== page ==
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Data & Facts - Gaps: Corporate Scum

Corporate Scum

  • Water companies currently have too much power, and are unwilling to act responsibly. One example of this is selective water testing by water companies, local and national authorities, which means water samples are only taken from mid-depth of rivers, excluding silt deposits, where most toxic industrial legacy cocktails lie.

  • Water companies can selectively dispense with water testing results, which can suit their purposes. In sewage overflow incidents, they may fail to provide representative data to regulators on licence breaches. More recently, most water companies now have monitoring devices at combined sewage overflow outlets, but the efficacy of the technology and the interpretation of the data flowing from these needs scrutiny.

  • Water companies can also stop sewage outflow at treatment plants to avoid Environment Agency monitoring effectively during site checks. Having advance notice of checks, rather than spot checks allows this. You may want to ask your water company if this is a practice they use.

  • Water company improvement plans may be completely unfit for purpose and lack public input. Inviting water companies to a Water Assembly, a water-manaement themed community assembly to increase accountability and transparency can be a useful way for your local community to ensure they stay on track.

    • A recent community assembly in Wrexham was hailed by local rebels as really useful and the beginning of good connections made with the local water company and the regulatory body. Keep an eye on this section of Community Assemblies case studies for examples of local groups addressing water issues!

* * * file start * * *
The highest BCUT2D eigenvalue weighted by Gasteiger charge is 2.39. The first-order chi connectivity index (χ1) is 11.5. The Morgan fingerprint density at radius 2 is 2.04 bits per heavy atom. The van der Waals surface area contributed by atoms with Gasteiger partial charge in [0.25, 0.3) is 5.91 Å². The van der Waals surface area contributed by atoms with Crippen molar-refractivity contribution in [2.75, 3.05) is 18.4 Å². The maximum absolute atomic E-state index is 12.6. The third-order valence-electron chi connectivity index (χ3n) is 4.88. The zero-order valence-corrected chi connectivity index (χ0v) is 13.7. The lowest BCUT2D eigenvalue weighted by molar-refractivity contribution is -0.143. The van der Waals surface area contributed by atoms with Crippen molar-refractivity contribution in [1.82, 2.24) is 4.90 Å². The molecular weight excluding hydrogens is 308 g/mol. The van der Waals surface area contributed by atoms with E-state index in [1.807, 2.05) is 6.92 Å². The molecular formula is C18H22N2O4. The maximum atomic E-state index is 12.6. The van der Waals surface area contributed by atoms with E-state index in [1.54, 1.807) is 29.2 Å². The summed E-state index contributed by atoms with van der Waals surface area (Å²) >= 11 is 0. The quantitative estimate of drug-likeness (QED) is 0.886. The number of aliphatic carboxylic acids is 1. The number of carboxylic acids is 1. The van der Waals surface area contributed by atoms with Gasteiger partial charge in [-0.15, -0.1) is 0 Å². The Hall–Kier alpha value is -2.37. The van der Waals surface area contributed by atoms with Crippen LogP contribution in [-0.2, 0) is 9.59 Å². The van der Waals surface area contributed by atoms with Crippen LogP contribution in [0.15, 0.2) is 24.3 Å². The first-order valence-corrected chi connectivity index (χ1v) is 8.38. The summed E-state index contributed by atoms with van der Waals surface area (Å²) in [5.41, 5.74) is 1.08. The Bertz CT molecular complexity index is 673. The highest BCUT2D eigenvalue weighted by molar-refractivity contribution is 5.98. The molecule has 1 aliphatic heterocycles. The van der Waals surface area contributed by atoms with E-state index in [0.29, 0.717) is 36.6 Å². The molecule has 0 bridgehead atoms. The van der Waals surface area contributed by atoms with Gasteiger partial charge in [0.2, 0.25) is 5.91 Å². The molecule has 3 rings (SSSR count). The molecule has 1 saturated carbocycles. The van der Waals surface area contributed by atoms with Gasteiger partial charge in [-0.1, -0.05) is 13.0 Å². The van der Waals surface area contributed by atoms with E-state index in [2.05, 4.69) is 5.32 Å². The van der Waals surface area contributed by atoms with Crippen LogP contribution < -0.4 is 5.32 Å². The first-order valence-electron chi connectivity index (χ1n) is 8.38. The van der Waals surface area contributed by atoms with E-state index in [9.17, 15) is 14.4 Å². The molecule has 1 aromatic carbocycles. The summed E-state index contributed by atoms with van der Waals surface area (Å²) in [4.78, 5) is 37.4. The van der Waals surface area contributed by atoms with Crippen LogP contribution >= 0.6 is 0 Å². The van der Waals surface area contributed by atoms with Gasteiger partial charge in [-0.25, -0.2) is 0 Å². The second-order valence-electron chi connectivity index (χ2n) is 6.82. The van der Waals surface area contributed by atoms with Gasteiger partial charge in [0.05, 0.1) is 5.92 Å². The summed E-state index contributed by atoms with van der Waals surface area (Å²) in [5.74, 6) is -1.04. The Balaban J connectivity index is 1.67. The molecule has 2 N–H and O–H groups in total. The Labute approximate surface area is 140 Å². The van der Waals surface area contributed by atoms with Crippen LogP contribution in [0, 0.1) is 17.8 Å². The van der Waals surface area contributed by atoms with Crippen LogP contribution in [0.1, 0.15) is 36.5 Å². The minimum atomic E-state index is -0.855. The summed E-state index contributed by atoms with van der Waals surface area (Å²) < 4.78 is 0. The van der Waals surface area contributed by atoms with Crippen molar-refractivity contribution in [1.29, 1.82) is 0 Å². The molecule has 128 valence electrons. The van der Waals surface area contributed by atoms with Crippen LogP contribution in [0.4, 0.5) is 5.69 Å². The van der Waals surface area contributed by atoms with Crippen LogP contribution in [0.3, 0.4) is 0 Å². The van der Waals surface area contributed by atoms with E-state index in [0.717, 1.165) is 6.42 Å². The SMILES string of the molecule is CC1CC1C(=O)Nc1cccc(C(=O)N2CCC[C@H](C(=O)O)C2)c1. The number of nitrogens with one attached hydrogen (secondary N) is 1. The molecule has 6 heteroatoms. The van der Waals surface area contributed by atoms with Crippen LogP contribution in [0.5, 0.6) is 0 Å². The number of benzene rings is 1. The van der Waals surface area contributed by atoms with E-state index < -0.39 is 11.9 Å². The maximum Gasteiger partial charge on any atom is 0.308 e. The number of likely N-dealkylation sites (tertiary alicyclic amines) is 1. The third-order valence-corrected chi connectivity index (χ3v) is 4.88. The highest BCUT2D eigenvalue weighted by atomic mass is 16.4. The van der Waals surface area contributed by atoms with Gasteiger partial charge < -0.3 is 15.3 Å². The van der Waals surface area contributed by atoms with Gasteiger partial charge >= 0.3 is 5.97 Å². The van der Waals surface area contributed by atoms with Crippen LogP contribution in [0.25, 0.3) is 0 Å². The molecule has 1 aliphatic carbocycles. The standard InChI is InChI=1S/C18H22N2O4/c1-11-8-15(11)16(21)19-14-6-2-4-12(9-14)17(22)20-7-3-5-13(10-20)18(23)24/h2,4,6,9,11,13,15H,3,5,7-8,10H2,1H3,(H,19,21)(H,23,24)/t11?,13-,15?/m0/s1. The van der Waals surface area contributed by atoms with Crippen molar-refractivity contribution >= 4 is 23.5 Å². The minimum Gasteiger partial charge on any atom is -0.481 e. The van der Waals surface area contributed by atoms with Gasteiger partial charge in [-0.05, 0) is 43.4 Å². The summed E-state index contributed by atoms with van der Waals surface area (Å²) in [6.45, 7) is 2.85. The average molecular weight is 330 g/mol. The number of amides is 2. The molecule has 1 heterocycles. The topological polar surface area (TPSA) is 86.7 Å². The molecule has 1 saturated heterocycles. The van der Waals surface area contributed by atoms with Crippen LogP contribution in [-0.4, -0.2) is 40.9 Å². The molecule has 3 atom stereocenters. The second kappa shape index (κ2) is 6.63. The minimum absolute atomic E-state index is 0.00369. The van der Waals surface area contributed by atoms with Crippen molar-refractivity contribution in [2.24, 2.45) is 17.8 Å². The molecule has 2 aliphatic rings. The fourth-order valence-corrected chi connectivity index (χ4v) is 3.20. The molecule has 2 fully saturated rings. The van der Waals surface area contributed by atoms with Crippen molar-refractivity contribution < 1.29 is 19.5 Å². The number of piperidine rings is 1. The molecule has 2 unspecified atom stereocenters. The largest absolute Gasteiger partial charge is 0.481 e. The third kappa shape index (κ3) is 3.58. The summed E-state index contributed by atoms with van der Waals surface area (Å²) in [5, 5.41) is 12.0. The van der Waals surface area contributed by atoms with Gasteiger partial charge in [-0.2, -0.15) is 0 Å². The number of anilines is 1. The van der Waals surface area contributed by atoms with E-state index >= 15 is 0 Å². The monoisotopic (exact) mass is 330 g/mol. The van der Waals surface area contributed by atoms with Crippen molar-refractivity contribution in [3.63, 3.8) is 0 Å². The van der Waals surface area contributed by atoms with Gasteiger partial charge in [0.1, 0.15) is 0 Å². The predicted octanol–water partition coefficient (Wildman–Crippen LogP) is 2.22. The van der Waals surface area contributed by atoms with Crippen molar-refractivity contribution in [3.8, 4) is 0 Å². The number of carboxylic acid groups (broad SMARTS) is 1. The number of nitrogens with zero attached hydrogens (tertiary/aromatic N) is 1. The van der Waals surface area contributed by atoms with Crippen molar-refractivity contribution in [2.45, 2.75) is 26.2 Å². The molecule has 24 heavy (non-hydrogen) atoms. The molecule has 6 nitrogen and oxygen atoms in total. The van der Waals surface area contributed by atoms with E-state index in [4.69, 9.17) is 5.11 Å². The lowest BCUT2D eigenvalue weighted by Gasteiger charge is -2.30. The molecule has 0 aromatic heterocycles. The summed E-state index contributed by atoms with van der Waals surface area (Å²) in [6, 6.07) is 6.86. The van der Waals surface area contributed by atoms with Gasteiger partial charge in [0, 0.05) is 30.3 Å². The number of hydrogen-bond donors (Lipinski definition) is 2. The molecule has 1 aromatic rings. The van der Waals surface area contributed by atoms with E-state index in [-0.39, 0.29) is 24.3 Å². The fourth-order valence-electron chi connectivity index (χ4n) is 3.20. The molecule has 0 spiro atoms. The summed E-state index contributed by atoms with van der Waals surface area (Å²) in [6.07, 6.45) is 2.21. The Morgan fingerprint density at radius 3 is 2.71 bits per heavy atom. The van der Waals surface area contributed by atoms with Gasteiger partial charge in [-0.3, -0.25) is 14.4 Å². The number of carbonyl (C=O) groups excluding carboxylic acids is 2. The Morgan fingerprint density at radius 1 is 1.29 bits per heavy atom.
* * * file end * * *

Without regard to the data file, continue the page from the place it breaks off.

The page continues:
• Sewage overflow incident data from water companies may not be real-time. For instance, water companies share information with the Rivers Trust, who produce a sewage map of overflow event numbers and volume. Valuable as that resource is, it isn't yet ideal until real-time monitoring data is available there.

  • One option is writing a Freedom of Information (FoI) request to water companies to get exact data. Wording needs to be well-crafted, to prevent your responder from side-stepping a question. See the Lighthouse (what can we actually do?) section of this page for FoI letter template help,

  • Let's just be clear, though, it isn't just sewage we need to be mindful of, there is also licensed industrial effluent. For local information on incidents in England, email . This automated reporting inventory (pollution inventory electronic data capture / PIEDC) "provides information about releases and transfers of substances from regulated industrial activities."

    • For Scotland, Ireland and Wales, you will need to check with your regulatory authority. (More info coming.)

  • The questions your community or local group might want to ask include:

    • What are the thresholds that trigger reporting and for which chemicals?
    • How do those thresholds compare with permitted levels in other parts of the world?
    • Are the licensing laws adequate, or do they need updating?
    • Are safety assessments purely about human health, for which an adult male is the standard and which downplays impacts on children, pregnant women and unborn foetuses?
    • What are the ecological implications of licensing where you are?
    • Are water extraction licenses adequate to reflect changing weather and ecology patterns?
    • Can we trust profiteers or the Environment Agency and other authorities to tell the whole truth, or is it another case of lies, damn lies and statistics?